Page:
It is also important to recognize that decreased strength and muscle mass (and, conversely, increased body fat) has significant negative implications for your overall health.  Most men gain much of their weight around their waist.  Some of this fat is simply subcutaneous (underneath the skin.) However much of it surrounds internal organs.  This fat is particularly harmful. Beyond  contributing to the negative effects of other body fat, it is also hormonally active in many negative ways. Increased body fat correlates strongly with diabetes, blood pressure, cardiac disease, and osteoporosis.   We are increasingly learning how dangerous it is.  

As you work your way through this website, take the Aging Male Symptoms (AMS) Questionnaire if you’re concerned that you might have andropause. It’s a simple and effective way to detect this condition. However, keep in mind that just because you have a few of these symptoms doesn’t necessarily mean you have andropause. It could be some other cause, so a blood test is the best way to make a diagnosis.


The diagnosis of  Low T/Andropause is and will remain controversial for the foreseeable future.  However, it must always include a thorough evaluation of symptoms and laboratory data.


The symptoms have been described above.  There are several validated questionnaires for the diagnosis of Andropause.  We feel that the most comprehensive but user friendly one is the AMS.

In our center, we are truly concerned about your overall health, both physical and psychological. As a result, you will complete multiple questionnaires which we will review with you, including:

  • Overall Medical Health
  • AMS (Aging Male Symptoms)
  • Erection and Sexual Function
  • Depression and Anxiety
  • Sleep
  • Prostate and Urination Symptoms

We will take a careful and thorough history of what brought you to see us in the first place, how you are doing in general, both physically and psychologically.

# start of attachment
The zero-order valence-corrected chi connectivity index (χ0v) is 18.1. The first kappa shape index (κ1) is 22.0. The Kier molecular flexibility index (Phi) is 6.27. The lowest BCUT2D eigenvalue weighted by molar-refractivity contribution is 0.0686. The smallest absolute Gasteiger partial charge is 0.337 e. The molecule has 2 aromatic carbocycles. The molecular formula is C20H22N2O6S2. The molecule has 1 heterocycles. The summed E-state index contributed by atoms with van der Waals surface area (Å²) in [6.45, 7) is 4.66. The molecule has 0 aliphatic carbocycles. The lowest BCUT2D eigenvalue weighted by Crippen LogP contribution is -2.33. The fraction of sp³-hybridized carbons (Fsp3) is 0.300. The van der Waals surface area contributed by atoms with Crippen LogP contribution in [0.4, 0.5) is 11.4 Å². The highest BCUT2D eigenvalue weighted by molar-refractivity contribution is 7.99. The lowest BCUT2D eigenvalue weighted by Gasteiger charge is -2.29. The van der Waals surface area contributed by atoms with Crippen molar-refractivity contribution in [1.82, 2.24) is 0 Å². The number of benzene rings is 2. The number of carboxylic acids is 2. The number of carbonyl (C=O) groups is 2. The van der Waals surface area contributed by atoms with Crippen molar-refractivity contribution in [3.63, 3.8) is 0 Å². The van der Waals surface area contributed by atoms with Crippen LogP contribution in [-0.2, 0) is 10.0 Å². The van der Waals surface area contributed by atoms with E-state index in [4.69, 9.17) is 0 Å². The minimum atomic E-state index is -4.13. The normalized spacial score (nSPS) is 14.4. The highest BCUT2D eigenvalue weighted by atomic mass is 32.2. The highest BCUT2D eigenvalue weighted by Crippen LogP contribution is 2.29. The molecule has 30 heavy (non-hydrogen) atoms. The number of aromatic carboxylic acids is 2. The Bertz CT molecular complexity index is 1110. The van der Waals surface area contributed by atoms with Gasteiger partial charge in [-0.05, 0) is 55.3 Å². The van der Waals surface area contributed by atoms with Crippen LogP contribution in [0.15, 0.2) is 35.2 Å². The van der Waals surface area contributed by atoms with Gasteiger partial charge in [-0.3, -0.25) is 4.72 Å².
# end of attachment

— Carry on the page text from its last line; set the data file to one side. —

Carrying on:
If we determine that you have the symptoms of andropause, then it is important to have your blood work tested.  


Blood Work/Hormone Levels

Low testosterone must be diagnosed by a medical professional. Many diseases and conditions may share symptoms and a medical professional who specializes in low testosterone will be able to identify the issue and create a treatment protocol. The doctor will interpret medical test results in conjunction with your physical symptoms.

If you have significant symptoms, consistent with a low testosterone, but have a normal testosterone, we will try to figure out what could be causing these symptoms. (i.e. Diabetes is one possibility.) If we can’t help you address them, we will refer you to the appropriate specialist(s).  With our team approach, we have been able to help most men, many of whom do not need an outside referral.

Testosterone (T) Testing

There are several aspects of testosterone that make both testing and interpretation difficult:

>Diurnal Variability

A man’s testosterone production, and thus blood levels, are not consistent throughout the day. In general, testosterone levels are higher in the morning and then decrease throughout the day. This variability is more pronounced in younger men and decreases as we age.  In other words, for younger men it makes more of a difference what time their testosterone is measured than it does in older men.  

For men under 45 years old, it is suggested that testosterone levels be measured before 10 AM.  In our practice, we screen men at their first visit, no matter what the time.  If the testosterone is borderline or low, we repeat it prior to 10 AM.

In men older than 45, there is significant debate as to how important it is to measure the testosterone level in the morning.  Thus, we are not as concerned about what time the blood is drawn with this age group.

>Overall Variability

There is a lot of variability in a man’s testosterone levels. The same man, or an older man, can have quite different testosterone levels throughout the day or at the same time of day on different days.   Thus, the diagnosis is never made based on only one testosterone level measurement.  If the second test is significantly different from the first test, a third may need to be performed.  We have had many patients, with significant symptoms, whose first testosterone was “low-normal”, whose repeat testosterone was quite low and whose third test confirmed that it was, in fact, quite low.

>Changes With Age and Differences Between Individuals

For all men, testosterone levels decrease with age. Again, every man is different, but it is thought that, for most men, this decrease may start as young as 25!

Many men with a “low-normal” testosterone level will ask, “How do I know what my levels were when I was younger?  Maybe this is quite low for me!”  There is a certain legitimacy to this.  These men may indeed feel much better and more like themselves with a higher testosterone.  Thus, we are always using a combination of blood work results and the clinical situation to make the decision as to whom to treat and how high their levels should go.